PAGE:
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How To Fact Check What You Share: A Simple Guide

How To Fact Check What You Share: A Simple Guide

Acccording to a report by Rappler, the Philippines has the highest digital populations in the world. 47 million accounts on Facebook are from the Philippines.

That’s a lot of people. Unfortunately, Facebook currently doesn’t have any fact-checking measures in its content. Anything you see on your feed has not been moderated. That’s the problem nowadays where contradicting statements are shared side by side and hoaxes are taken as truth.

Before we begin, know the following things:

  • There are websites that prioritize web traffic over accuracy.
  • Not everything you see in the Internet is false, true, totally false, or totally true.
  • There is no ‘he said, she said’ when it comes to the truth.

That said, it’s up to us to know what’s fact and what’s fiction. That is, if you want to know what’s real. Here are three easy, simple, and quick steps so that you don’t end up sharing bullshit.

Google it.

Google news recently added a fact-checking feature when you search, and will appear as a label besides news articles. One quick search of an excerpt of a statement or a fact from an article will yield you MILLIONS, if not hundreds of thousands, of search results. It’s that easy, I swear. Just copy-paste it on the search bar and voila, the results will tell you if it’s real or not.

Even searching anything at all will lead you somewhere, which leads us to our next step.

Check the source.

Buzzfeed recently published a great article about political Facebook pages sharing false content. Read it, and it may apply to our own liked pages on Facebook. You’ve heard of ‘propaganda’, and ‘bias’ as buzzwords being thrown around nowadays, and the articles you share might be biased, but if you really apply yourself and check the facts on the article you’re sharing, you might not share the article at all since almost all the statements are pure horseshit.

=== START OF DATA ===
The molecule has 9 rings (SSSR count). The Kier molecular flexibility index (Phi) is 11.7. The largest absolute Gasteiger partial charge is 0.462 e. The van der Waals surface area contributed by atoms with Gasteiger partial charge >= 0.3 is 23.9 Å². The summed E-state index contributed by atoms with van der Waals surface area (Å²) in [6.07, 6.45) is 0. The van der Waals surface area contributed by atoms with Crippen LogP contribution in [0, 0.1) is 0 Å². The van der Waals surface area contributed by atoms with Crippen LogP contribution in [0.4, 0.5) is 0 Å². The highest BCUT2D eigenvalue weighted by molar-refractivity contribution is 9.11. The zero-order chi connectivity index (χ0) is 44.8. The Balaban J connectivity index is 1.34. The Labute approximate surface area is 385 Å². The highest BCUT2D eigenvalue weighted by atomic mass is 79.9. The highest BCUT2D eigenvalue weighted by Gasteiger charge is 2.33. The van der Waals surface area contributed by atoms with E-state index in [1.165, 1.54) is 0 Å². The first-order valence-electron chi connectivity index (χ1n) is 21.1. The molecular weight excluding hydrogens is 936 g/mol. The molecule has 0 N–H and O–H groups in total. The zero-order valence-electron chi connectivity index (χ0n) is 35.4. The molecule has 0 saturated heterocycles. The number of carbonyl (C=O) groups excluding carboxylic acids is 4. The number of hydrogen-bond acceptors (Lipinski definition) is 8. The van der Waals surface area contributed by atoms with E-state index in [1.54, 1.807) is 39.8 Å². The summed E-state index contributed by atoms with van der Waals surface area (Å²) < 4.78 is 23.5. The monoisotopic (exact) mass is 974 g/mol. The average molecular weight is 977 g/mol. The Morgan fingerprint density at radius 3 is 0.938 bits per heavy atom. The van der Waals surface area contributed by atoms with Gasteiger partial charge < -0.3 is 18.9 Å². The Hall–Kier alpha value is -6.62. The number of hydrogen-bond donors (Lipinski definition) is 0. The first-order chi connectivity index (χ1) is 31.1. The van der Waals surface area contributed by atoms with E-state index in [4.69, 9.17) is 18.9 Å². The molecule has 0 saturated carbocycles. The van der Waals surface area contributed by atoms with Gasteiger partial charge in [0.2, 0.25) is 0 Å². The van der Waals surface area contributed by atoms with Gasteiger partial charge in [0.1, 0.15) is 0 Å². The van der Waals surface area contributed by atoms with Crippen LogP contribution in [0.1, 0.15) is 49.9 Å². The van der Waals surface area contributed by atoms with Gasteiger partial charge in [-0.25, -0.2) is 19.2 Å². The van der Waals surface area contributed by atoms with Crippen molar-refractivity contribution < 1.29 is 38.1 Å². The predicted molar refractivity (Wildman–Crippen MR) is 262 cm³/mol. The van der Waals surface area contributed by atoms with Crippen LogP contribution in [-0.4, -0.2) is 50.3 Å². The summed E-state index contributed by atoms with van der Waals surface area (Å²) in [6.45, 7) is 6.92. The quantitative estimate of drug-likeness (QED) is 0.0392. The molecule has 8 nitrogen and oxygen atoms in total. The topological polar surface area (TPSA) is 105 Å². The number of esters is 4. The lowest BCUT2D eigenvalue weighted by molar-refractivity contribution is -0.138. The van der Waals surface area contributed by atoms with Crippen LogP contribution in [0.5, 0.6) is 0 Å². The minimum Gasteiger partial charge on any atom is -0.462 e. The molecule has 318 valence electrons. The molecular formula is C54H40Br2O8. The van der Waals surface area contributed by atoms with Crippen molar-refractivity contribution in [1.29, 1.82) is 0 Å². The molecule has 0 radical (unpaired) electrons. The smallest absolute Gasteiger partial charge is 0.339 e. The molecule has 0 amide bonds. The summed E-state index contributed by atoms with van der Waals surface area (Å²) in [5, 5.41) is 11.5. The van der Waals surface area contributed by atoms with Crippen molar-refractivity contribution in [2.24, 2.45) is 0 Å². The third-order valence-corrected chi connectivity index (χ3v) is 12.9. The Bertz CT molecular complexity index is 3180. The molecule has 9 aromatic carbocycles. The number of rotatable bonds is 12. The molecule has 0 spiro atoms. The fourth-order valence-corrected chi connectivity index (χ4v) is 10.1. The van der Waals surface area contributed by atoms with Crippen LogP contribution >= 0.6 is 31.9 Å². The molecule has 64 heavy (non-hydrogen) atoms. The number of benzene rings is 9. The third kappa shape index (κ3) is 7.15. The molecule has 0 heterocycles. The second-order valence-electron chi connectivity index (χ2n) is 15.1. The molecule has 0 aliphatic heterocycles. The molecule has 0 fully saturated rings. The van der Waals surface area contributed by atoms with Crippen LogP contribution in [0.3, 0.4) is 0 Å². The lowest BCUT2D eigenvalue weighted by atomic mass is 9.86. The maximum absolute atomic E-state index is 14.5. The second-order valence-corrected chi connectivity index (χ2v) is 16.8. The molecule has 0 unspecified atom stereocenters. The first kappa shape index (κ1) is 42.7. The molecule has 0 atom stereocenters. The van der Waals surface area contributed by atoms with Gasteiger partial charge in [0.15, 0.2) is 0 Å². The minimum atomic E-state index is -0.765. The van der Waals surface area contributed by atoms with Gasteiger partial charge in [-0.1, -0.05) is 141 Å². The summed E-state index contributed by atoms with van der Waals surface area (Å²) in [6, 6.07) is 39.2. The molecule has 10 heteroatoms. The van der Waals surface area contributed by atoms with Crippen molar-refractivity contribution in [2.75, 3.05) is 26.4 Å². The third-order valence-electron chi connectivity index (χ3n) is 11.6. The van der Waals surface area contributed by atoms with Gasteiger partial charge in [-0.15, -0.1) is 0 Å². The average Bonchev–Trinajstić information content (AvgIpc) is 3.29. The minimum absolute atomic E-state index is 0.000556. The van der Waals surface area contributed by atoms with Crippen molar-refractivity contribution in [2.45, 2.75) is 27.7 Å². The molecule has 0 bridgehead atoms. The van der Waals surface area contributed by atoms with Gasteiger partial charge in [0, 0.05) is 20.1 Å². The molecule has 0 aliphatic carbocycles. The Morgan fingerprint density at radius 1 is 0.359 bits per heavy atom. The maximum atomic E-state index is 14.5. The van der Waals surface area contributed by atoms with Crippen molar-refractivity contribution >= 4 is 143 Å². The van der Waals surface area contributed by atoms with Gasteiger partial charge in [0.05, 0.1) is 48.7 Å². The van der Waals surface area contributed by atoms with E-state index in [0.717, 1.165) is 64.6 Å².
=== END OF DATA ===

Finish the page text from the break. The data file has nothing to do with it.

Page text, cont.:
How do you tell if an article is beyond biased and purely inaccurate? Check the website. Number one on Slate‘s guide, “How to Not Publish Baloney,” makes you ask “who is telling me this? More specifically, who is writing this and for what publication? How credible is the publication? What are its potential biases?” 9/10 if it’s a fake news or a satirical site, everything it publishes is the farthest thing from fact. Are you reading something from SoWhatsNews? Satire. No matter the views, the likes, the shares, fake is fake.

Use fact checking tools

Unfortunately, there are very few websites dedicated to fact checking in the Philippines. But one thing we can all do is to check multiple sources. Here are some tools to help you:

Tineye: A reverse image search engine, which means you can check where an image was first published on the web. Very good for breaking down fabricated stories that pull images out of its context.

Snopes: The haven of debunking. Anything from folklore to urban legends to hoaxes, it’s bound to be confirmed or debunked here.

Think before you share

Literally this. When you share something that isn’t true, that is a hoax, that is factually inaccurate, that’s total and utter shit, you’re contributing to an epidemic of factual inaccuracies. You are helping no one. Not even yourself. Stand up for yourself and google for once, will you?


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